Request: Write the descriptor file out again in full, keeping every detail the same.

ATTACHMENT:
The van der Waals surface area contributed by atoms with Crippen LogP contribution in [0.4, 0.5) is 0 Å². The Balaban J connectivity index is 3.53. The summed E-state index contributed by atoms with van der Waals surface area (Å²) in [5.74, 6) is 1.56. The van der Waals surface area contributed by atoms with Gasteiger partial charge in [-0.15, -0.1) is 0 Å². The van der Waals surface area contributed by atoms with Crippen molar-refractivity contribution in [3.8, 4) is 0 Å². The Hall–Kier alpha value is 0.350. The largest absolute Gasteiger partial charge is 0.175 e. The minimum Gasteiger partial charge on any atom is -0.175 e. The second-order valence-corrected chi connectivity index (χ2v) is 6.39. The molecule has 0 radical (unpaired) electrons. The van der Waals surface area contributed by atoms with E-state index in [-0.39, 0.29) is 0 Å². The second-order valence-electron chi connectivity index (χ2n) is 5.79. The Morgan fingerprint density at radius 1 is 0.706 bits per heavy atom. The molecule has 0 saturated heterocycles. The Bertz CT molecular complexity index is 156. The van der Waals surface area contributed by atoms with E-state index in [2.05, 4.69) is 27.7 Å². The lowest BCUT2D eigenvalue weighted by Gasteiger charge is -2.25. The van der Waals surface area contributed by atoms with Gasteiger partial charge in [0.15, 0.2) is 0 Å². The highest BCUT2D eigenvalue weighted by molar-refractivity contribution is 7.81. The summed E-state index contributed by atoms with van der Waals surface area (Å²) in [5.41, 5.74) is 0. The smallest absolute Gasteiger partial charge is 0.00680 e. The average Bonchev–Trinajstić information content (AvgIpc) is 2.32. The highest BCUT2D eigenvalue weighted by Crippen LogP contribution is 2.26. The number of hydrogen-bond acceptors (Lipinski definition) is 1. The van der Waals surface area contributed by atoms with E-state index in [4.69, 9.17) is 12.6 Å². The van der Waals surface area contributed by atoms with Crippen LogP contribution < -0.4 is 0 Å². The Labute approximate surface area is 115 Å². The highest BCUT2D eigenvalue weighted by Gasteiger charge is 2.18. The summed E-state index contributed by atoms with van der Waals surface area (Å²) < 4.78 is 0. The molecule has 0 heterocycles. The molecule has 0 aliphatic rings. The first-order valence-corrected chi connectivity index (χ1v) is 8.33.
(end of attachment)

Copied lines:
The van der Waals surface area contributed by atoms with Crippen LogP contribution in [0.4, 0.5) is 0 Å². The Balaban J connectivity index is 3.53. The summed E-state index contributed by atoms with van der Waals surface area (Å²) in [5.74, 6) is 1.56. The van der Waals surface area contributed by atoms with Gasteiger partial charge in [-0.15, -0.1) is 0 Å². The van der Waals surface area contributed by atoms with Crippen molar-refractivity contribution in [3.8, 4) is 0 Å². The Hall–Kier alpha value is 0.350. The largest absolute Gasteiger partial charge is 0.175 e. The minimum Gasteiger partial charge on any atom is -0.175 e. The second-order valence-corrected chi connectivity index (χ2v) is 6.39. The molecule has 0 radical (unpaired) electrons. The van der Waals surface area contributed by atoms with E-state index in [-0.39, 0.29) is 0 Å². The second-order valence-electron chi connectivity index (χ2n) is 5.79. The Morgan fingerprint density at radius 1 is 0.706 bits per heavy atom. The molecule has 0 saturated heterocycles. The Bertz CT molecular complexity index is 156. The van der Waals surface area contributed by atoms with E-state index in [2.05, 4.69) is 27.7 Å². The lowest BCUT2D eigenvalue weighted by Gasteiger charge is -2.25. The van der Waals surface area contributed by atoms with Gasteiger partial charge in [0.15, 0.2) is 0 Å². The highest BCUT2D eigenvalue weighted by molar-refractivity contribution is 7.81. The summed E-state index contributed by atoms with van der Waals surface area (Å²) in [5.41, 5.74) is 0. The smallest absolute Gasteiger partial charge is 0.00680 e. The average Bonchev–Trinajstić information content (AvgIpc) is 2.32. The highest BCUT2D eigenvalue weighted by Crippen LogP contribution is 2.26. The number of hydrogen-bond acceptors (Lipinski definition) is 1. The van der Waals surface area contributed by atoms with E-state index in [4.69, 9.17) is 12.6 Å². The van der Waals surface area contributed by atoms with Crippen LogP contribution < -0.4 is 0 Å². The Labute approximate surface area is 115 Å². The highest BCUT2D eigenvalue weighted by Gasteiger charge is 2.18. The summed E-state index contributed by atoms with van der Waals surface area (Å²) < 4.78 is 0. The molecule has 0 heterocycles. The molecule has 0 aliphatic rings. The first-order valence-corrected chi connectivity index (χ1v) is 8.33.